Will we ever see each other? Credit: Gianni Martire (Applied Physics).
Hand on heart, who wouldn’t want to travel among the stars? Or at least send our ships there? It’s all in cosmic science fiction. But the distances in space are monstrous. Modern technologies cannot cope with them. For decades, people have admired the cosmic instincts of Start Trek, Star Wars, and similar stories that make heroes bounce between star systems as if nothing had happened.
Thanks to Star Trek, warp drive, or technology for traveling at “super-light speeds”, has become well-known. This drive is described in detail in an episode and story, including a “warp core,” a “warp reactor,” that draws energy from the destruction of antimatter, regulatory “dilithium crystals,” and extreme magnetic fields. From the warp core, warp plasma flows into the warp gondolas, which create a warp field. This bends the space-time around the spacecraft in question, which can move a great distance, as if flying at super-light speed, although the ship is actually moving at a fairly normal speed, but flying short.
So much science fiction. In 1994, Mexican theoretical physicist Miguel Alcubierre Moya, an expert on Einstein’s relativity, bent Einstein’s equations during his doctoral studies to design a real warp drive with which the spacecraft would fly in a bubble of twisted space-time, de facto accelerate in superlight. And yes, he was inspired by Star Trek, which he loved from a young age. The creators of the fantasy stories have had and still have a huge impact, probably greater than they themselves think.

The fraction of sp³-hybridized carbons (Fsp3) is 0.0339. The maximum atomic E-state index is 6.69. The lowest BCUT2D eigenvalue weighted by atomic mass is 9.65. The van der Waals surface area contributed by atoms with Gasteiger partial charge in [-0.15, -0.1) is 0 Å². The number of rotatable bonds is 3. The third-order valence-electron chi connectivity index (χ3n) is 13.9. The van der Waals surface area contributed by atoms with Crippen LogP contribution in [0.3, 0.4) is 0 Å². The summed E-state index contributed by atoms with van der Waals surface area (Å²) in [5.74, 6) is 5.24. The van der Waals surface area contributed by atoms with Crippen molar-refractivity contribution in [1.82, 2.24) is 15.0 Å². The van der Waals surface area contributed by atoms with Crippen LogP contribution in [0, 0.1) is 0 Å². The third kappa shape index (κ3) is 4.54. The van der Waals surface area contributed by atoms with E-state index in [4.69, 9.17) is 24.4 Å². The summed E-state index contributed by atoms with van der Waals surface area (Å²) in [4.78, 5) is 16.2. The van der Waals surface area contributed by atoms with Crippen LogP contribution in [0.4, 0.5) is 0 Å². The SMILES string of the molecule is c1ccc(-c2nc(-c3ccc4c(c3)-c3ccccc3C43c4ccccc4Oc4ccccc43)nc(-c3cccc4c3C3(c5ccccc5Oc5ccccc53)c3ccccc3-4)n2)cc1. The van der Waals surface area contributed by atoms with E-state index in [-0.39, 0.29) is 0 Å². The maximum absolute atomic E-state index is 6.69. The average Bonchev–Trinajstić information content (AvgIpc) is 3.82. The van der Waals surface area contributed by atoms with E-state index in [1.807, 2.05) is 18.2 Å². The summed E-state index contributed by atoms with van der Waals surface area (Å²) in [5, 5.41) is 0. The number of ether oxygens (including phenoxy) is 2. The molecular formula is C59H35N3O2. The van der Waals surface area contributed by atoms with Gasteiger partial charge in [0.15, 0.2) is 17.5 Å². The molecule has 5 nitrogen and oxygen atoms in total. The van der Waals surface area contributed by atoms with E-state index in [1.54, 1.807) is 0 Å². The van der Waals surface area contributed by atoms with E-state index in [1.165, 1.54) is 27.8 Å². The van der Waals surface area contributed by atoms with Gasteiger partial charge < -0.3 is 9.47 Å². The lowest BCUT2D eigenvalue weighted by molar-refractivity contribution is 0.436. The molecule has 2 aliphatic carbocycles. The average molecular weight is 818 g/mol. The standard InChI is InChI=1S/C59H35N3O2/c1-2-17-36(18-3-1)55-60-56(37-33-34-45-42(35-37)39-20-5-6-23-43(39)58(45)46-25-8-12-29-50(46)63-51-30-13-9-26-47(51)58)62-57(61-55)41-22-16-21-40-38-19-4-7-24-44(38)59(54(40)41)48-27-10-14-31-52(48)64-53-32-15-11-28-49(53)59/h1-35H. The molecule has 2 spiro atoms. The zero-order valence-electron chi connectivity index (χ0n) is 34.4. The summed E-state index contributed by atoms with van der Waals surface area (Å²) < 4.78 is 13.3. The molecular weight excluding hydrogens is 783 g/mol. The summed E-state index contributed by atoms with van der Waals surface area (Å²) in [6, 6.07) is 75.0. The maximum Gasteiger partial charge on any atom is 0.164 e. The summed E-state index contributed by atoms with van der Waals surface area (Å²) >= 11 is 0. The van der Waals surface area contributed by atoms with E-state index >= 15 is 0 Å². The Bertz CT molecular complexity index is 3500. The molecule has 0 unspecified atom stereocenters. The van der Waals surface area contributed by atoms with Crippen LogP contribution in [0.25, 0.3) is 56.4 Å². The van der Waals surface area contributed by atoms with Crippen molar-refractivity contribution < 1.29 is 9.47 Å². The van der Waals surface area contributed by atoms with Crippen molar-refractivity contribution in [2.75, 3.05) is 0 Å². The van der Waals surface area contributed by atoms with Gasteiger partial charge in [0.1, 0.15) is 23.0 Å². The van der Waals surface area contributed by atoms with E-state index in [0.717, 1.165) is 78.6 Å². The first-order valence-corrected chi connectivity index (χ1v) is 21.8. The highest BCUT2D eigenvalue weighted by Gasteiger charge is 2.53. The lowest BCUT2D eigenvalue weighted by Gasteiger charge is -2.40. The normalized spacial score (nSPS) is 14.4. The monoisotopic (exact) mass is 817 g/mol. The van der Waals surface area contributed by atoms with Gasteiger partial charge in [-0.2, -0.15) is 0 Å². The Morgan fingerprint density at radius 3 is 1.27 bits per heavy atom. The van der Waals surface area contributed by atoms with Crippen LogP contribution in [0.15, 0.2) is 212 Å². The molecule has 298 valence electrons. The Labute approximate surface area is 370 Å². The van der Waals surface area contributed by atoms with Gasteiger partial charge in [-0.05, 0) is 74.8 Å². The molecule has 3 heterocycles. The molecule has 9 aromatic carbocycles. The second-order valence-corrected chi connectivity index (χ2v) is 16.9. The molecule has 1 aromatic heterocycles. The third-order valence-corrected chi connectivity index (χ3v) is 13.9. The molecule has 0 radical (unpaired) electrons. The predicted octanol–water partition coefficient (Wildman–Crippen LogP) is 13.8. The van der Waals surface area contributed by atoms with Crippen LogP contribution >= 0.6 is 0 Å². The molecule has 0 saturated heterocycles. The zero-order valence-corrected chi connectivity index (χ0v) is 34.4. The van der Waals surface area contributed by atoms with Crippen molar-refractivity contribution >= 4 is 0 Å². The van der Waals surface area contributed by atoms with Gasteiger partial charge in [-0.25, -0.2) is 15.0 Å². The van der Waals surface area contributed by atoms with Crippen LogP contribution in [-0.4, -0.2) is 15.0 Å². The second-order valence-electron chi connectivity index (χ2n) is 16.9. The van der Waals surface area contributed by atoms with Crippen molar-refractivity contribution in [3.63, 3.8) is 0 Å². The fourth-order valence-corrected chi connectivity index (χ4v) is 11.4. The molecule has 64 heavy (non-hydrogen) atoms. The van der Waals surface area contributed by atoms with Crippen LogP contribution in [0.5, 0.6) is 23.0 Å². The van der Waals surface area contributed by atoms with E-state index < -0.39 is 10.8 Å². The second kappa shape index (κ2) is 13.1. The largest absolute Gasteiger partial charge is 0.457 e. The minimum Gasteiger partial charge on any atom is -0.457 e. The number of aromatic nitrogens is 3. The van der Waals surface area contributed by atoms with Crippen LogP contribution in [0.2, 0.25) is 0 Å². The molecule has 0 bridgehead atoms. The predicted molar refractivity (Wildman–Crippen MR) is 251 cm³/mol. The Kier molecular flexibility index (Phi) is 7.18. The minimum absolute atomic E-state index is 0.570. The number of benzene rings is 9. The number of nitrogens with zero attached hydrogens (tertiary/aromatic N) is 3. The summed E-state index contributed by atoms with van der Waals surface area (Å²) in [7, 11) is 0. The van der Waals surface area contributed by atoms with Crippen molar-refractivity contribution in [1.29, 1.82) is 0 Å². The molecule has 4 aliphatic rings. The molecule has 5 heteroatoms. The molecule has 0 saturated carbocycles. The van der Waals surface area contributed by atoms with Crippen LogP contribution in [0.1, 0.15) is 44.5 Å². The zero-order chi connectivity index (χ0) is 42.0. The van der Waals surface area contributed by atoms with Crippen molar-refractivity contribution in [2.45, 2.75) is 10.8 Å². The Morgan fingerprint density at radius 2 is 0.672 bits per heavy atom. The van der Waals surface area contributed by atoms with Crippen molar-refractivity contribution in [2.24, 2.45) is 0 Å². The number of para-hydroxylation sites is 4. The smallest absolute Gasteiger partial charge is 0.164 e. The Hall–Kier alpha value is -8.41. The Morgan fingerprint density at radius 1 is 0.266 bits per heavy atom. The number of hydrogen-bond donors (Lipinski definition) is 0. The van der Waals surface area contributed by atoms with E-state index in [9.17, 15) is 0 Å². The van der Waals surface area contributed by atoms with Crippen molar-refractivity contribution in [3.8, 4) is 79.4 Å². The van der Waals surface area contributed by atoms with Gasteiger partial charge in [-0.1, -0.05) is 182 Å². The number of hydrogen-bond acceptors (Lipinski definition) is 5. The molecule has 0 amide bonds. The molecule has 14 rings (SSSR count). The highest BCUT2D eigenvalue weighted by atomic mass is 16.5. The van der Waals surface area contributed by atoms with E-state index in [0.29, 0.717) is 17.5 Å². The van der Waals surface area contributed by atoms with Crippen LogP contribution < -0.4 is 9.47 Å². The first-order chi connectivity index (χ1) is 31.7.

Miguel Alcubierre Moya (2013). Credit: Moisey / Wikimedia Commons Wall. CC BY-SA 3.0
Alcubierro’s instinct is not at odds with Einstein’s equations and could work very theoretically. But it has a significant hook. It would take a huge amount of negative energy to work, which is not even clear if it can exist at all. Not to mention where to get it. Negative energy is a lot of exotic physics. However, as it turns out, there are other options, a little less exotic and more practical, although it will probably take a long time before they become feasible.
American physicists Alexey Bobrick and Gianni Martire of New York’s Advanced Propulsion Laboratory took over Alcubierre’s propulsion and devised a new mechanism that could drive it. They suggest that instead of negative energy it would be possible to use massive gravity to bend space in a warp drive. Just to have an idea, I’d like to squeeze a planet-sized mass into the size of a spaceship. That, true, is not exactly within the reach of our technologies, but at least there is no exotic physics and matter that may not even exist. We probably won’t be flying into the galaxy in the foreseeable future, but it doesn’t seem absolutely hopeless. And that’s what’s happening here.
Video: Warp Drive news. Seriously!
Phys.org 4. 3. 2021.
Classical and quantum gravity on networks 25. 1. 2021.